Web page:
Commentary: Is Council Purging Dissenters From Commissions?

Planning Commissioners at a February 2019 meeting – from left to right: Emily Shandy, Greg Rowe, and Herman Boschken

By David M. Greenwald

Davis, CA – In the last round of commission appointments there were complaints that a number of people who opposed DISC were not reappointed as commissioners in the wake of the November Election.

Some councilmembers have pushed back on the notion that this represents a purge, arguing on a case-by-case basis legitimate reasons why several ended up not being reappointed including several being termed out.

Look I have had my moments with people like Colin Walsh, but I see no reason why he shouldn’t be reappointed to the Tree Commission.

Whether you want to argue this is an intentional purge or whether it is a series of individual-level decisions, it appears to form a pattern and the pattern I think is not helpful to the governance of the city.

Let me add here that there are a number of very excellent people who were appointed to various commissions and that overall it appears the council subcommittee of Dan Carson and Gloria Partida have done a good job.

But that does not diminish this concern.

Intentional or not, this does not seem to be a healthy situation, and it runs the risk of creating an echo chamber.  While the slow growth portion of the community has not achieved much in the way of electoral success in terms of electing council members the last few election cycles – and the prominent slow-growth candidates overall did not perform well, the majority of voters did oppose DISC in November – that’s a sizable percentage of the population.

And yet if you look at key commissions dealing with land use issues it is hard to know how representative that view is on the commissions – but from an eyeball level of scrutiny, it would appear that opponents of DISC are in the distinct minority.

By way of example, I recall back in 2013, I was attending a meeting of the Innovation Park Task Force.  Well represented was the business and start up community, but when I looked around the room, I quickly realized that “half the room” (with the “room” in this metaphor meaning “the community”) was not represented.  As I pointed out at the time, by not having the slow growth community engaged, it was difficult to understand, anticipate and address their concerns and get community buy-in and consensus on a course of action.

It took a long time, but ultimately in 2020, seven years later, that manifested itself in a narrow but decisive defeat for DISC.  Could a more engaged process from the start, which had buy in from stakeholders across the spectrum, have made a difference?  Who knows.  Certainly, you can argue circumstances were unfavorable in November for a project like DISC, but maybe a broader base of support would have carried the day.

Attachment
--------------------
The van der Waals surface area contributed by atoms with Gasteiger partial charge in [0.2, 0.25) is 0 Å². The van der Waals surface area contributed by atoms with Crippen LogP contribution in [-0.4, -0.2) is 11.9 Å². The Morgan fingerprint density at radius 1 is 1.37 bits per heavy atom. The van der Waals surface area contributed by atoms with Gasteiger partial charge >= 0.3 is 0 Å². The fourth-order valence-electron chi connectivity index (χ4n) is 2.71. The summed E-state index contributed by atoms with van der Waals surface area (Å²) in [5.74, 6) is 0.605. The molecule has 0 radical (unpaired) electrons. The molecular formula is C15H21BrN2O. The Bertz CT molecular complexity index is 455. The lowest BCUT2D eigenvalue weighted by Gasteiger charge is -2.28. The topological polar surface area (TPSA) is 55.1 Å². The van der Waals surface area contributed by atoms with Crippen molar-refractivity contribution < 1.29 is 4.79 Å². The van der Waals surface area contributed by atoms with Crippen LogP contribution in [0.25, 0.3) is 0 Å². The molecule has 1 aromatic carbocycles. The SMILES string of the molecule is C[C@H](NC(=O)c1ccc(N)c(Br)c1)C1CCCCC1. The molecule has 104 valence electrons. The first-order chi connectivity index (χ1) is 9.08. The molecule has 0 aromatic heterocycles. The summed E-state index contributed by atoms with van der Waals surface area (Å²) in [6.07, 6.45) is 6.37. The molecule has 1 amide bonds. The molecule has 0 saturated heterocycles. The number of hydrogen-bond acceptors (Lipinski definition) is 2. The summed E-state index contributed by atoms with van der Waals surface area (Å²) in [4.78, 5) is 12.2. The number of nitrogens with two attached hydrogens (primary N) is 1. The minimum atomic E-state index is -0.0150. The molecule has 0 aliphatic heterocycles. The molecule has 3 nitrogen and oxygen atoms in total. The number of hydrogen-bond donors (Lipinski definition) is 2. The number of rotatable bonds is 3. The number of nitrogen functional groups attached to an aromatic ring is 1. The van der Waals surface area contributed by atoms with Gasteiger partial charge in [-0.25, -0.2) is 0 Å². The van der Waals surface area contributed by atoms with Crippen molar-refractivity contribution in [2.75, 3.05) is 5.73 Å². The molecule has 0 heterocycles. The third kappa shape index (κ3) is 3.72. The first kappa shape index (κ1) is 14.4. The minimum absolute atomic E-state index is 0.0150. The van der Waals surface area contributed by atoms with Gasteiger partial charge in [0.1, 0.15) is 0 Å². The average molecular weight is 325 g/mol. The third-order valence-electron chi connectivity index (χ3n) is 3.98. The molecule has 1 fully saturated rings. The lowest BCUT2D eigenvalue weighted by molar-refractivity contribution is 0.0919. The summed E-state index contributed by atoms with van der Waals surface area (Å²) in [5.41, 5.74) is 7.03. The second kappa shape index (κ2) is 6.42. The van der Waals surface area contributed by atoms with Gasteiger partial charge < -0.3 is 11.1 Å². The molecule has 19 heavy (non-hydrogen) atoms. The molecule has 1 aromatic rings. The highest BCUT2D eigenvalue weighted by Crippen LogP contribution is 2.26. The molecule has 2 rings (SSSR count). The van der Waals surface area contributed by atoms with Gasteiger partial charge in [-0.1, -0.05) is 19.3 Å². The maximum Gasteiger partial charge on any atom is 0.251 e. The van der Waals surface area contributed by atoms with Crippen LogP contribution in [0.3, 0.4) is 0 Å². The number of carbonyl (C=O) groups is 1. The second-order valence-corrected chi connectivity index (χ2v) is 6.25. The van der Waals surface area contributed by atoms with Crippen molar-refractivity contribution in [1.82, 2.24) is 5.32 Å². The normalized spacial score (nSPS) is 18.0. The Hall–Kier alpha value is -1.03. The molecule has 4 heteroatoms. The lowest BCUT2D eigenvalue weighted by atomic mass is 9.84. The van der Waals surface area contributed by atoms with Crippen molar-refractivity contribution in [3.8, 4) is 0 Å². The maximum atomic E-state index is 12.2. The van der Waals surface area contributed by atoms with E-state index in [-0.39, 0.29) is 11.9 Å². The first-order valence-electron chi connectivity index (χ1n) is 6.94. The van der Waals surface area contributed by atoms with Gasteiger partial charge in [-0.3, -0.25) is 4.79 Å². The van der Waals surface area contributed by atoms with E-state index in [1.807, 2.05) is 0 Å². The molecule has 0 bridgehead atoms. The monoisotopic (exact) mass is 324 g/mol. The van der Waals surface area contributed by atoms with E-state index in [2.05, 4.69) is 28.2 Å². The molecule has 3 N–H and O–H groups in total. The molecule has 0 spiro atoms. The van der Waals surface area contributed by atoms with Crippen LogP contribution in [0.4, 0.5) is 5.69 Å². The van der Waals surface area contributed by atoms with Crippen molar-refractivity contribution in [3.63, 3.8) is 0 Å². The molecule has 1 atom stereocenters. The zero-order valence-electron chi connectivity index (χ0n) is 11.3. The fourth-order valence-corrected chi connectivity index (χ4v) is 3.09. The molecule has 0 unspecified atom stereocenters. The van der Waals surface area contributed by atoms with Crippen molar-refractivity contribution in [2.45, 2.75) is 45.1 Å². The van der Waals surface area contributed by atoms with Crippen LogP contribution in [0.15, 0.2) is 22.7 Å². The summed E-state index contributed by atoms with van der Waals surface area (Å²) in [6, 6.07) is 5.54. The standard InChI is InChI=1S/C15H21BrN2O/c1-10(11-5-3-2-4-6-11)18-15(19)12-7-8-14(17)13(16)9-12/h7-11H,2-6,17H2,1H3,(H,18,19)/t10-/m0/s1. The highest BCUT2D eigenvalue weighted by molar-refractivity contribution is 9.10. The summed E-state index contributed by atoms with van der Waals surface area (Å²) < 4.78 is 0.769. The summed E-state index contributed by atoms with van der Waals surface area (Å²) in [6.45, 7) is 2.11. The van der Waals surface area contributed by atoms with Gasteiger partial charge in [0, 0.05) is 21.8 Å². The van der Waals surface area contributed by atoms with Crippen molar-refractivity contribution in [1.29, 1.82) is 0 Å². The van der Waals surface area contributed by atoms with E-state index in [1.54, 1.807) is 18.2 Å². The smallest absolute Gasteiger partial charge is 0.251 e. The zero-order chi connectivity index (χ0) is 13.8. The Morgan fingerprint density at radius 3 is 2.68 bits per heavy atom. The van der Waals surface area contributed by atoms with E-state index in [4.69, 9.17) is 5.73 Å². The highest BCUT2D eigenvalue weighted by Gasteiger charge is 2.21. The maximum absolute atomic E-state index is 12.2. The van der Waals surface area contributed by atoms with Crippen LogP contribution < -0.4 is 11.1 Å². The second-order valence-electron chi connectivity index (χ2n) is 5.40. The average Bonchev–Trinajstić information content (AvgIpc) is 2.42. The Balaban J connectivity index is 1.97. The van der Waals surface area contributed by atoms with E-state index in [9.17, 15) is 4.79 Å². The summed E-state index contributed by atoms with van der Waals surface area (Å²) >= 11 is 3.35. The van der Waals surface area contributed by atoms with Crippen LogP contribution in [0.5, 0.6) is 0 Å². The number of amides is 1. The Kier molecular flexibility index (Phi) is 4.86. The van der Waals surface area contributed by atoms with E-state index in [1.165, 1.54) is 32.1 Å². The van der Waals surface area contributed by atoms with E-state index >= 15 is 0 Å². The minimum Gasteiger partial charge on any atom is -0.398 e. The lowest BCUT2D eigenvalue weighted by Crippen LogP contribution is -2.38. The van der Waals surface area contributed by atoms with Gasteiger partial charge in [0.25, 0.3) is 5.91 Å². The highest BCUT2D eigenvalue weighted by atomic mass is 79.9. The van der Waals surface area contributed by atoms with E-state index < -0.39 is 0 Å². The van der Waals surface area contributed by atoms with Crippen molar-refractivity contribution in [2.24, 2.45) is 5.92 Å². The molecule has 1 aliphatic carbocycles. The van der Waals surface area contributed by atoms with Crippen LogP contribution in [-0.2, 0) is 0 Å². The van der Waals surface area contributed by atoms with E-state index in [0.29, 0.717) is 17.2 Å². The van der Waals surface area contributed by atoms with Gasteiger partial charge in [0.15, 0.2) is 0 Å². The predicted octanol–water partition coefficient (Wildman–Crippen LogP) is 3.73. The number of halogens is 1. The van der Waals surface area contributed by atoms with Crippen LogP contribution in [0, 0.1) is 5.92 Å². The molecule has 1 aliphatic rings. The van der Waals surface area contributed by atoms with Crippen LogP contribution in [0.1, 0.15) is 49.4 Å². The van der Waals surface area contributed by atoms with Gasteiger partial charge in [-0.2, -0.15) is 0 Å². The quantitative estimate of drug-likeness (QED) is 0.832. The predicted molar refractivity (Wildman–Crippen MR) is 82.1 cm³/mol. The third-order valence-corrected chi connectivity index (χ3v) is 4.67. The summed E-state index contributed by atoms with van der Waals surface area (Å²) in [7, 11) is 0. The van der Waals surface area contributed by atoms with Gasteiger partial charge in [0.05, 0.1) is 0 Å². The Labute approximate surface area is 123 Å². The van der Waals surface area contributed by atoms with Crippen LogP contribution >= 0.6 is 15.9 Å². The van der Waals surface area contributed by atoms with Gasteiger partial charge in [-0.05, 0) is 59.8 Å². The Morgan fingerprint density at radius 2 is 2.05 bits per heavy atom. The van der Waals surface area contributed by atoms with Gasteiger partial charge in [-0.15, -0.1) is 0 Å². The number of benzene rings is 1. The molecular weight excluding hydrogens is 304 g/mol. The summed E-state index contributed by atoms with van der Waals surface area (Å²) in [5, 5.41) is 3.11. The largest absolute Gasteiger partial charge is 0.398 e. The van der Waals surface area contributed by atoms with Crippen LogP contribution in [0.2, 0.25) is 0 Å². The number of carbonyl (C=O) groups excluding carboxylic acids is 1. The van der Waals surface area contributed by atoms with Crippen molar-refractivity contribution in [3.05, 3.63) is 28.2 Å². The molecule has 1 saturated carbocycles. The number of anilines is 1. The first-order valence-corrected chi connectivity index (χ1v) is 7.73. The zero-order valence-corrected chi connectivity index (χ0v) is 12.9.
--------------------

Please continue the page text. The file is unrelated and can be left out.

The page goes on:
When one looks at the Commission appointments, there is a real danger of exclusion here – even if unintentional.

First, you cut people out of the deliberative and advisory process, which means instead of being part of the process, a whole group of people are on the outside looking in.

That group is largely electorally excluded, they are now cut off from influence on the commissions, which means only through things like Measure J elections and lawsuits can some play a role in shaping our community.

That doesn’t seem like a great way to build consensus.

Second, by excluding prominent views, you can’t anticipate potential problems with an approach.  This is part of what went wrong in the innovation park process – there was not true community engagement … and there can’t be in situations where huge parts of the community are locked out of the process.

Third, even if this was unintentional, you have basically handed a sizable portion of the population a claim that they have been cut out of the process.

From my standpoint, it is better to have a diversity of voices serve on commissions.  These are advisory bodies for the most part anyway.  Why would you not want to hear from all perspectives?

Right now, I think the council would be wise to reappoint Colin Walsh to the Tree Commission.  I see no reason why he shouldn’t be allowed to serve there.  I don’t always agree with him, but I think having people who can challenge the status quo is healthy, especially on a commission.

I think the council should examine the composition of other key commissions that deal with land use issues and make a concerted effort with future recruitments to make sure they are representative of the community as a whole.

Finally, given that the city needs to focus heavily on economic development in the future, they ought to consider reinstituting the Business and Economic Development Commission (BEDC) or some derivation thereof, tasked with creating an economic development plan and that commission should pull from people who work in the business community and the startup community but also who are critics of large projects such as DISC.

As we move forward, we need to bring disparate parts of the community together and see if we can create some common ground on which to move forward.

—David M. Greenwald reporting


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About The Author

David Greenwald is the founder, editor, and executive director of the Davis Vanguard. He founded the Vanguard in 2006. David Greenwald moved to Davis in 1996 to attend Graduate School at UC Davis in Political Science. He lives in South Davis with his wife Cecilia Escamilla Greenwald and three children.

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18 Comments

  1. Alan Miller